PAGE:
On that note, don't look now, but even if you were to assume an optimistic 80% recovery rate, Portugese yields already imply certain default within less than 2 years. Assuming a more typical 60% recovery rate, the probability of a Portugese default within 2 years was 68% as of Friday (that same recovery rate produces an implied default probability of 88% within 3 years, and 100% within 5 years).
The bottom line is that a 20% first-loss provision is irrelevant until you need it, and then it suddenly is not nearly enough. Consider also that the IMF just raised its estimate of required European bank recapitalization to 300 billion euros. Even if regulators demand less, enormous amounts of capital must quickly be raised either directly by issuing stock (which would require banks to issue shares in nearly the same amount as their existing float), or failing that, by depleting the committed funds of the EFSF. It is an open question how much of the EFSF commitment will actually be available for use beyond mopping up the Greek writedown, especially if the economy fails to avoid a recession. In any event, it appears very unlikely that Europe has achieved a durable solution. Under the present circumstances, it remains in the best interests of the fiscally weaker EU countries to leave the euro so they can devalue their currencies individually. If not, Europe will eventually be pushed into a situation where it will have to devalue its currency collectively through massive money printing, which Germany will not tolerate.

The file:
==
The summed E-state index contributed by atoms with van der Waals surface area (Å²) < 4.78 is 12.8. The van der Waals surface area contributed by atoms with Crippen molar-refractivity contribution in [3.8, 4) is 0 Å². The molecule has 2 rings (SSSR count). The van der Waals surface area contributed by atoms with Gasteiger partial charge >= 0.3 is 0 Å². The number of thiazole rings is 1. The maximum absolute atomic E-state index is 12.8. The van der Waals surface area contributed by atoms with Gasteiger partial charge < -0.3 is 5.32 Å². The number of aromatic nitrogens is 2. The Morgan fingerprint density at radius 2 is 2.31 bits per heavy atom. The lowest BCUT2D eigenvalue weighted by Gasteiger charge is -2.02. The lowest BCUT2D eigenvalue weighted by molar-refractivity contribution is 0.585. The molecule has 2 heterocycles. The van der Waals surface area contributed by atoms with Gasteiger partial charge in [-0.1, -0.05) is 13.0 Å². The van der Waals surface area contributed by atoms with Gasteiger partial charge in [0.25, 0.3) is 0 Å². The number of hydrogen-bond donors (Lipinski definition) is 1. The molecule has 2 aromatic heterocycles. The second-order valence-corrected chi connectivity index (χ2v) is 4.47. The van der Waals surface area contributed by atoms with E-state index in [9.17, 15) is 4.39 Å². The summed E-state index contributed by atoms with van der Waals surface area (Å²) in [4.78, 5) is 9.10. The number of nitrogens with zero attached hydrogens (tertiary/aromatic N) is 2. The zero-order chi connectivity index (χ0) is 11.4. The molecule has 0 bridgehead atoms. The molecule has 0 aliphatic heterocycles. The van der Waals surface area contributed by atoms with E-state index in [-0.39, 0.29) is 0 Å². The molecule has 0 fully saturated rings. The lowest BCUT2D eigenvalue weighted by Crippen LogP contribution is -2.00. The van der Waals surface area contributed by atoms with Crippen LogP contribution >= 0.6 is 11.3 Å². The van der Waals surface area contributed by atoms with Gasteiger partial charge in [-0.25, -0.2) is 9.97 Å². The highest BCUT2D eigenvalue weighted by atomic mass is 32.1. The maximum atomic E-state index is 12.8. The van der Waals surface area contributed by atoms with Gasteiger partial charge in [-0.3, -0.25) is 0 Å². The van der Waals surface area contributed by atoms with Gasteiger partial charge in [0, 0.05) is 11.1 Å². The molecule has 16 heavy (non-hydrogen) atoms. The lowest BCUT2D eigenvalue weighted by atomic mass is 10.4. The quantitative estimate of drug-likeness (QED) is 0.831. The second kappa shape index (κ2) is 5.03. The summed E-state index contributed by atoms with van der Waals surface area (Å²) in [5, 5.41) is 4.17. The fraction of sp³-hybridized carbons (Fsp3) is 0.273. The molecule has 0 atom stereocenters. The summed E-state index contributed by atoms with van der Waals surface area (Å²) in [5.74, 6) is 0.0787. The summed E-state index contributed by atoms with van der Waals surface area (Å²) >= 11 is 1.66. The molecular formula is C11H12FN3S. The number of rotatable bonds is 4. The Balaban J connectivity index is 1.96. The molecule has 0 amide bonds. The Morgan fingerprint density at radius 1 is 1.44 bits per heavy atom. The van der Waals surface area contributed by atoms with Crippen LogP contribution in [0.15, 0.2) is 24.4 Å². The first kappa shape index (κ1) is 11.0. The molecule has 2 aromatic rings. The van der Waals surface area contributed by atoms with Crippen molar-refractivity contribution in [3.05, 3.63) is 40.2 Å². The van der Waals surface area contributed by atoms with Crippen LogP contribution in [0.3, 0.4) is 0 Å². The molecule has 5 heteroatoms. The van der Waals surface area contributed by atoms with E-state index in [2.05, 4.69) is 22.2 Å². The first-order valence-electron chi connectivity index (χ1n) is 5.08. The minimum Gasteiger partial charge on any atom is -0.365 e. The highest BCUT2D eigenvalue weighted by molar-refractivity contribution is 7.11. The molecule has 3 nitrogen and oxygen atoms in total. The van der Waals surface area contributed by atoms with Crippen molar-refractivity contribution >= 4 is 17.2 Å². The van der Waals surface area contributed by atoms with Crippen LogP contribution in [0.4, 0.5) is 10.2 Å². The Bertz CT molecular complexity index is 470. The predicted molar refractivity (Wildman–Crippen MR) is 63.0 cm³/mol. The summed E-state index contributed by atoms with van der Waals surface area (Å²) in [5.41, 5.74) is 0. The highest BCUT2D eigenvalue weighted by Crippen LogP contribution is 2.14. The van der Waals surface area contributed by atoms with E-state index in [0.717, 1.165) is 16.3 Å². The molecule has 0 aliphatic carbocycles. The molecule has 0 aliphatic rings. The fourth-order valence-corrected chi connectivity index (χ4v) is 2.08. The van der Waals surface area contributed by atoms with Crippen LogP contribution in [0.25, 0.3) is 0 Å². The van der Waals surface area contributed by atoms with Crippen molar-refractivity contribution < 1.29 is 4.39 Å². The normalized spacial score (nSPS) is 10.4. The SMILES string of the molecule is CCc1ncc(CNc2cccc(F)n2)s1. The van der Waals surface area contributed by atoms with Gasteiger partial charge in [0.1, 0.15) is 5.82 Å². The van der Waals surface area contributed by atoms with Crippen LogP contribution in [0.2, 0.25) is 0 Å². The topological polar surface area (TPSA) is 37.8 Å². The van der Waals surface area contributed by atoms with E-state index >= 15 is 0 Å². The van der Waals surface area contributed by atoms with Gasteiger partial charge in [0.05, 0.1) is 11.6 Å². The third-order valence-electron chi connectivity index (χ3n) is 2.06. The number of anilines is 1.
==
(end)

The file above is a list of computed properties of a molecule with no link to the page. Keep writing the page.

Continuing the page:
Leading Data, Lagging Data
Accompanying the news of the "grand and comprehensive" European solution on Thursday was the news that GDP rose at an annual rate of 2.5% in the third quarter. There was already coincident data that the U.S. was not yet in contraction in August or September, so this was no surprise. Still, investors continued the habit of confusing lagging and coincident indicators for leading ones, so the positive GDP figure was taken as evidence that an oncoming economic downturn was "off the table."